For evaluation, we compute features for both base and novel test data, then make predictions and compute metrics in a joint label space. The computed features, model predictions, and metrics will be saved in the folder ./experiments. We consider 3 few-shot methods to predict novel classes. To test different number of support examples, set different n_pos in the following commands.

1. Prototype

# Extract embeddings of evaluation data and save them.
python --config=openl3CosineClassifier --openl3

# Get and save model prediction, run this multiple time (niter) to count for random selection of novel examples.
python --config=openl3CosineClassifier --niter 100 --n_base 59 --n_novel 15 --n_pos 5

# compute and save evaluation metrics based on model prediction
python --config=openl3CosineClassifier --n_base 59 --n_novel 15 --n_pos 5


# Extract embeddings of evaluation data and save them.
python --config=openl3CosineClassifierGenWeightAttN5 --openl3

# Get and save model prediction, run this multiple time (niter) to count for random selection of novel examples.
python --config=openl3CosineClassifierGenWeightAttN5 --niter 100 --n_base 59 --n_novel 15 --n_pos 5

# compute and save evaluation metrics based on model prediction
python --config=openl3CosineClassifierGenWeightAttN5 --n_base 59 --n_novel 15 --n_pos 5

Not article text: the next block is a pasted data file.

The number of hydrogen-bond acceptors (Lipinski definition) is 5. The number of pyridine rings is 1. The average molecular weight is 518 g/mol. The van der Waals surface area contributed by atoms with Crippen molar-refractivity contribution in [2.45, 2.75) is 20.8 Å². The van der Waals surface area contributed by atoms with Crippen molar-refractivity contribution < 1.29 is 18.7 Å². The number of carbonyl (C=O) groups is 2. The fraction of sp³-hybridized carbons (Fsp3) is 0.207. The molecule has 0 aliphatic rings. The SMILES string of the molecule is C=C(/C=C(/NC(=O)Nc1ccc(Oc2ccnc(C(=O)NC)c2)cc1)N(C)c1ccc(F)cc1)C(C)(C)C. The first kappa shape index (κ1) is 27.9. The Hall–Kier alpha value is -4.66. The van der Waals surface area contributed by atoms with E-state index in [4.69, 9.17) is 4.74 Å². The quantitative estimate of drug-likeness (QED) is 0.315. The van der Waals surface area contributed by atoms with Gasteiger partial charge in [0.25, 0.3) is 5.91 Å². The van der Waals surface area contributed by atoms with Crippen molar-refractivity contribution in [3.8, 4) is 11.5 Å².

3. Logistic regression

Train a binary logistic regression model for each novel class. Note that we need to sample n_neg of examples from the base training data as the negative examples. Default n_neg is 100. We also did a hyperparameter search on n_neg based on the validation data while n_pos changing from 5 to 30:

  • n_pos=5, n_neg=100
  • n_pos=10, n_neg=500
  • n_pos=20, n_neg=1000
  • n_pos=30, n_neg=5000
# Extract embeddings of evaluation data and save them.
python --config=openl3CosineClassifier --openl3

# Train binary logistic regression models, predict test data, and compute metrics
python --config=openl3CosineClassifier --niter 10 --n_base 59 --n_novel 15 --n_pos 5 --n_neg 100


This code is built upon the implementation from FewShotWithoutForgetting


Please cite our paper if you find the code or dataset useful for your research.

Y. Wang, N. J. Bryan, J. Salamon, M. Cartwright, and J. P. Bello. "Who calls the shots? Rethinking Few-shot Learning for Audio", IEEE Workshop on Applications of Signal Processing to Audio and Acoustics (WASPAA), 2021


Who calls the shots? Rethinking Few-Shot Learning for Audio (WASPAA 2021)